Police Seize Lamborghini From ‘Negative Billionaire’ Batista

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Eike Batista in Beverly Hills, California.

Eike Batista in Beverly Hills, California.

hotographer: Jonathan Alcorn/Bloomberg

Authorities raided billionaire Eike Batista’s mansion in Rio de Janeiro this morning, impounding seven vehicles, his mobile phone and 90,000 reais in cash, among other assets, according to a police spokesman.

The action came after Brazilian federal judge Flavio Roberto de Souza this week ordered the seizures of financial assets of Batista, two of his sons, his ex-wife and the mother of his third child in his trial for alleged insider trading and market manipulation.

The police raid comes as the 58-year-old struggles to pay down debt he owes to banks and sovereign-wealth fund Mubadala Development Co. and threatens to plunge the fallen magnate further into the red.

Four of the startups he founded as part of his EBX group have gone bankrupt, beginning with its flagship OGX -- now known as OGPar -- in October 2013, followed by shipbuilder OSX, miner MMX and energy firm Eneva, formerly known as MPX.

Batista, whose fortune peaked at $35 billion in 2012 before his commodity and logistics empire collapsed, is $1.2 billion in the hole, according to the Bloomberg Billionaires Index, giving him the rare distinction of being a “negative billionaire.”

“All he has left now is debt,” said Marcelo Battisti, a former credit manager at Banco Itau who now heads his own consulting firm. “In normal conditions, becoming a negative billionaire is almost impossible, because most billionaires don’t tend to take on a lot of debt. Do you think Bill Gates has a mortgage?”

Personal Guarantees

While Donald Trump boasted of having a net worth of “minus $900 million” in the 1990s, few erstwhile billionaires have fallen as low as Batista. On his way to becoming the world’s eighth-richest person, Batista promised to pass Mexican Carlos Slim to become its wealthiest. He told the daily Folha de Sao Paulo in September that he was $1 billion in the red.

Batista personally guaranteed $1 billion in loans from state development bank BNDES to his publicly traded companies in 2012. He sold shares in MMX, Prumo and closely held AUX to help pay down debts with banks and Mubadala, the latter of which converted its equity investment into debt in 2013.

Souza said on Feb. 4 that he ordered the seizure of all financial assets in Brazil, as well as real estate worth as much as 1.5 billion reais ($542 million), belonging to Batista, his sons Thor and Olin, former wife and carnival queen Luma de Oliveira, and lawyer Flavia Sampaio, the mother of his third son. Souza said the current and former members of the Batista clan had benefited from gifts by the former billionaire.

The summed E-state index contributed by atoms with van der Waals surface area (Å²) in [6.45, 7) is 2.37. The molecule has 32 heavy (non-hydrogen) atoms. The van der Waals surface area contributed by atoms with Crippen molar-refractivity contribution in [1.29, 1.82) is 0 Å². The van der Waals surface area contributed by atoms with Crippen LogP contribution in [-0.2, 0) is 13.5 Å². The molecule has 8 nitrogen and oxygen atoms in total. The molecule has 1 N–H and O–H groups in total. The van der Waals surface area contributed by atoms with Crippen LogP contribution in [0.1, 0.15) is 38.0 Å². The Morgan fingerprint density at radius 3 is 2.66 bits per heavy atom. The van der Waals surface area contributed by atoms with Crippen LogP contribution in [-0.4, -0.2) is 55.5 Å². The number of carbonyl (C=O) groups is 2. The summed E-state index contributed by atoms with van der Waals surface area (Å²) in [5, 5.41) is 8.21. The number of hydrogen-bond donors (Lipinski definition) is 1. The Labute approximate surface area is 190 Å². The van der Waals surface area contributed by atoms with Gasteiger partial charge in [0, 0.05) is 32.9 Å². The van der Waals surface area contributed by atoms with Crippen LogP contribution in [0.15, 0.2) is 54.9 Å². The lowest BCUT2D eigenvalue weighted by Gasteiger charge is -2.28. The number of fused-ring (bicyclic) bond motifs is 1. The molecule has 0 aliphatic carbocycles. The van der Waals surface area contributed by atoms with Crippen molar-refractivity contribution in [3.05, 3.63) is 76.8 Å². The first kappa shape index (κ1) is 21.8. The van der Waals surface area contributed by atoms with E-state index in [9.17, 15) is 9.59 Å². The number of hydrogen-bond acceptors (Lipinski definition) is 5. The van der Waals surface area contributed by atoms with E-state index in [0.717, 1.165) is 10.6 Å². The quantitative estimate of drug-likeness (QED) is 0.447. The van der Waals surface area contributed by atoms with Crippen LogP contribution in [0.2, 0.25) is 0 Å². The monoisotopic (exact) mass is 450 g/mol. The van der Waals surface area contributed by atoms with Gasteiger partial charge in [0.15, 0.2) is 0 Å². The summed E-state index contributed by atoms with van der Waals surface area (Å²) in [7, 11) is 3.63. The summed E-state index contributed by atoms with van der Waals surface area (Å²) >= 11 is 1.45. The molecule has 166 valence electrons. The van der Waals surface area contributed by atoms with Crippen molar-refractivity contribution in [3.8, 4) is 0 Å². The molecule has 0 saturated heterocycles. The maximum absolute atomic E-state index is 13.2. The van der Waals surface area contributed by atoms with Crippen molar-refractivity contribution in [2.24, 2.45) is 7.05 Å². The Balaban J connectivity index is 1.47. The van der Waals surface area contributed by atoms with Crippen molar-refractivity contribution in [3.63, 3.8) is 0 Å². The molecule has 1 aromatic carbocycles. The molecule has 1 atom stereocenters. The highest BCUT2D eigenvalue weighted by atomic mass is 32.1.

Boats, Planes

The judge also ordered the seizure of Batista’s boat and airplanes, and demanded information on the contents of his bank accounts, according to a copy of the ruling obtained by Bloomberg News. The action expanded the seizure of Batista’s assets after Souza went after his bank accounts in September, and froze at least $50 million he held in a fund.

Authorities showed up at Batista’s Rio mansion this morning to execute Souza’s order. Federal police posted a photo of Batista’s Lamborghini being hauled off with a statement on its website about the operation.

Spokespeople for Batista’s EBX Group Co. and the federal court in Rio de Janeiro declined to comment. Sampaio and lawyers for Batista didn’t immediately respond to phone and e-mail requests for comment.

Batista has been accused by the country’s securities regulator of insider trading over his sale of shares in the oil company before its downfall. His lawyers said he sold the shares to pay back creditor Mubadala, not because he anticipated project failures, according to court documents.

Daily Expenses

Sergio Bermudes, a civil lawyer who says he’s coordinating Batista’s judicial affairs, said in September that the allegations are “groundless.” Bermudes said in an interview at the time that Batista only had enough in his accounts to cover “day-to-day expenses.”

Souza suspended a second hearing of Batista’s trial set for December to consider combining the case with a similar accusation filed against Batista in the state of Sao Paulo. In that case, prosecutors allege the magnate’s projections of OGX oil production were based on false information about the potential of its reserves. Batista has denied any wrongdoing.

While a guilty verdict could make Batista the first person in Brazil to serve jail time for crimes in the capital markets, the trial hasn’t stopped him from seeking new ventures. South Korean pharmaceutical company C.L. Pharm announced a development agreement with Batista’s EBX for $12 million on its website last year. The company specializes in dissolving oral film products that can be used for freshening bad breath and treating erectile dysfunction.

Buddhist Monk

The arraigned magnate has ridden ups and downs of the markets before, once leading Toronto-based TVX Gold to become one of the world’s 10 biggest gold companies in the 1980s, peaking at $722 per share before imploding. Batista sold his position at 27 cents.

“He’s showed that he can get rich, crash, and then do it all over again,” said Battisti, the consultant.

Between business meetings in South Korea last year, Batista sought out a Buddhist monk for advice on doing deals in the country, according to “All or Nothing,” a biography by author Malu Gaspar released in November. The guru told Batista that he was born to lead. Batista would become the world’s richest man, the guru said, but not until 2017.

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